Number 10 is seeking a partner in the reform of Whitehall. Boris Johnson today begins the search for a Brexiteer to run the Civil Service, after its current head was ousted ahead of a wholesale overhaul of Whitehall. Cabinet Secretary Sir Mark Sedwill will stand down in September after losing a power struggle with Dominic Cummings, Mr Johnson’s chief adviser. The Civil Service union accused Downing Street of spending months undermining Sir Mark with “corrosive and cowardly” anonymous briefings. Mr Johnson intends to reform Whitehall by recruiting more Brexiteers and relocating government departments to the regions. He made it clear to Sir Mark that he was not the man to drive the revolution. Read Sir Mark’s diplomatic response.
£1.5bn for schools to bounce back from Covid
Boris Johnson will today announce a £1.5billion school building blitz as he pledges to put children “front and centre” of Britain’s post-Covid economic revival. The new money for schools will form part of a recovery programme modelled on the New Deal of Thirties America that will be detailed in a major speech tomorrow promising tens of billions of pounds for new projects. After more than three months of lockdown, Mr Johnson – who has been criticised in recent weeks for a lack of public appearances – wants to shift the focus to the future. Political Editor Gordon Rayner explains what we know about a series of upbeat announcements expected this week that will set out how the UK will recover from the deepest recession in generations.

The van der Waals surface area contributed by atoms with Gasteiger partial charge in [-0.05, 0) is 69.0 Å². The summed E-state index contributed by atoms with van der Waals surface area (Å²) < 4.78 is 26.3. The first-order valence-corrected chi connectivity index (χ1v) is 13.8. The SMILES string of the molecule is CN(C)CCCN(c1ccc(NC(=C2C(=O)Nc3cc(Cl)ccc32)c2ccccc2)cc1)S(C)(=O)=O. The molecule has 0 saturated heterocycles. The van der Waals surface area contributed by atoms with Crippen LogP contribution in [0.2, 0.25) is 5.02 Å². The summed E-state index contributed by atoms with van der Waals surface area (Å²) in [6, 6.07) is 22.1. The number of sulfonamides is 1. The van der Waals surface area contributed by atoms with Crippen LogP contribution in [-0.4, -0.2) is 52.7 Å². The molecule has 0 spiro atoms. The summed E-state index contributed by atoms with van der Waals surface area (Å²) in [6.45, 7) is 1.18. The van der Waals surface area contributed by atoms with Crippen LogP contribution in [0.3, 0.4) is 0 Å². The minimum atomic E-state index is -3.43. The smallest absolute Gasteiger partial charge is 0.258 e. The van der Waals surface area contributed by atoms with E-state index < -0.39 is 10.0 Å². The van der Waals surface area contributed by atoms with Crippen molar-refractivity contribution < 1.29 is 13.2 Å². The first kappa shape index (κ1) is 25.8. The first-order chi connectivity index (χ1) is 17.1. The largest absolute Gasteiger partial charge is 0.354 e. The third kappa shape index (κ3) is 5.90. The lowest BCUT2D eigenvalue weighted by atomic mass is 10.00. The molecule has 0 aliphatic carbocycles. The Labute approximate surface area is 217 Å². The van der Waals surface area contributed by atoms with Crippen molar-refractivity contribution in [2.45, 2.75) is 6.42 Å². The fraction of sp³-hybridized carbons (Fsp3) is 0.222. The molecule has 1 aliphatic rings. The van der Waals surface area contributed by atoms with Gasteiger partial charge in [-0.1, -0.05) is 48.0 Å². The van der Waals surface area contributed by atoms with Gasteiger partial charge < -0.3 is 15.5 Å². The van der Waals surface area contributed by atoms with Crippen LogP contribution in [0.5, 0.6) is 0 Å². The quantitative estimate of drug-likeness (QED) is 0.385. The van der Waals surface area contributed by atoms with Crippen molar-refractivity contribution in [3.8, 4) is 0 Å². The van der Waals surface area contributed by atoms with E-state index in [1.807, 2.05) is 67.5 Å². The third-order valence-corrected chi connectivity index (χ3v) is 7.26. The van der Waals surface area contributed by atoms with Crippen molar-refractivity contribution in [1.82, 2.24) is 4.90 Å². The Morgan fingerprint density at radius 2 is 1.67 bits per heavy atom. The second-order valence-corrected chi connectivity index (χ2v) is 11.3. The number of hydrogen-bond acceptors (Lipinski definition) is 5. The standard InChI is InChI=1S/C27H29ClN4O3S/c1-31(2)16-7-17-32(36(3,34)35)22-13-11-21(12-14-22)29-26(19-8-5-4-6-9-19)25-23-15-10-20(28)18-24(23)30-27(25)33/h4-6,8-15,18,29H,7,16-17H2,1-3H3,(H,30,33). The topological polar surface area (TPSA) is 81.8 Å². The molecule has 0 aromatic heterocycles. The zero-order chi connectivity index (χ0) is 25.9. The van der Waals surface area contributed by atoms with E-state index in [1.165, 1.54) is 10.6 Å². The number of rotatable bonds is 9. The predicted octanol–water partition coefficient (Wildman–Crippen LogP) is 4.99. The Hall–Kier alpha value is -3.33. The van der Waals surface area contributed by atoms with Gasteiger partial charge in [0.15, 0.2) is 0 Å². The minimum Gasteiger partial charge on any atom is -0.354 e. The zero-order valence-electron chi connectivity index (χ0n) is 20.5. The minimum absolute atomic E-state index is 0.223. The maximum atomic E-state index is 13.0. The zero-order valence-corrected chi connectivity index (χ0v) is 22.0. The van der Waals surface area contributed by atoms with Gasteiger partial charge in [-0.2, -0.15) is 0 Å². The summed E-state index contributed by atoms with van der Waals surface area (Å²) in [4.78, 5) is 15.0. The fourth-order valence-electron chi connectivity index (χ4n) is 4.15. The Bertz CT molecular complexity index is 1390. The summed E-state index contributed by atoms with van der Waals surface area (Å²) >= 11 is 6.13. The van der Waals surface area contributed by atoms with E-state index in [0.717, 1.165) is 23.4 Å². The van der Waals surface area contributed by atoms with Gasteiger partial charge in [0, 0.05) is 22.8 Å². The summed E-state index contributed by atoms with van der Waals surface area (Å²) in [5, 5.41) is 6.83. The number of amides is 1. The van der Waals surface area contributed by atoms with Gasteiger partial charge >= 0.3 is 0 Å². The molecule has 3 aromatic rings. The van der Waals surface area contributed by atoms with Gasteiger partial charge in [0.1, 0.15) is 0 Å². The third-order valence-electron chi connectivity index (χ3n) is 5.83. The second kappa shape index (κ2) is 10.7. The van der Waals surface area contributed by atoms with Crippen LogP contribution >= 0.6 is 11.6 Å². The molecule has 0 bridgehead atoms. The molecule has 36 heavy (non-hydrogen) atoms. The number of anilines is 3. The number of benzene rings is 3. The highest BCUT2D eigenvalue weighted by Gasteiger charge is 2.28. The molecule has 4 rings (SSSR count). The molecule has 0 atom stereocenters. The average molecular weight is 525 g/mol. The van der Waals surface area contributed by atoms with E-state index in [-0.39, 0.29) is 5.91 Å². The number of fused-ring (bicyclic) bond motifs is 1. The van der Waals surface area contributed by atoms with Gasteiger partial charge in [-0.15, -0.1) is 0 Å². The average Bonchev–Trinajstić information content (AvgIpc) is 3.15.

Meanwhile, head teachers have threatened to undermine the Government’s plan to reopen schools in September by refusing to punish parents who keep their children at home. As Bill Gardner reports, teaching unions have said many will use a loophole in the law to avoid levying fines on parents who fail to send their children to classes. Read our guide to how and when schools are set to reopen.
Sun, sea and… streets free of cars this summer
Known for its sun, surfing and winding streets, St Ives has long been a popular destination for tourists. But it is those streets – in what many consider one of Britain’s most beautiful seaside towns – that would have made social distancing impossible, with visitors pressed up against passing cars. So as hotspots in Cornwall and beyond prepare for an influx of tourists from July 4, visitors can expect a different feel from before lockdown. Callum Adams explains plans to remove all but the “most essential vehicles from the busiest streets” between 11am and 4pm.
At a glance: More coronavirus headlines
Also in the news: Today’s other headlines
Trans row | JK Rowling accused a shadow minister of treating female trauma as “white noise” for suggesting she exploited her experience of sexual assault. Labour MP Lloyd Russell-Moyle claimed the author had been “using” her history to discriminate against the trans community. Rowling said he had aligned himself “squarely with men’s rights activists” by demanding that women “give up our hard won sex-based rights”.
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Comment and analysis
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Around the world: India’s health system on the brink
Patients are being turned away from understaffed and ill-equipped hospitals in India as coronavirus cases surge and a lack of PPE fuels infections. Read this dispatch from Joe Wallen in New Delhi and view a gallery of how the world is coping with coronavirus.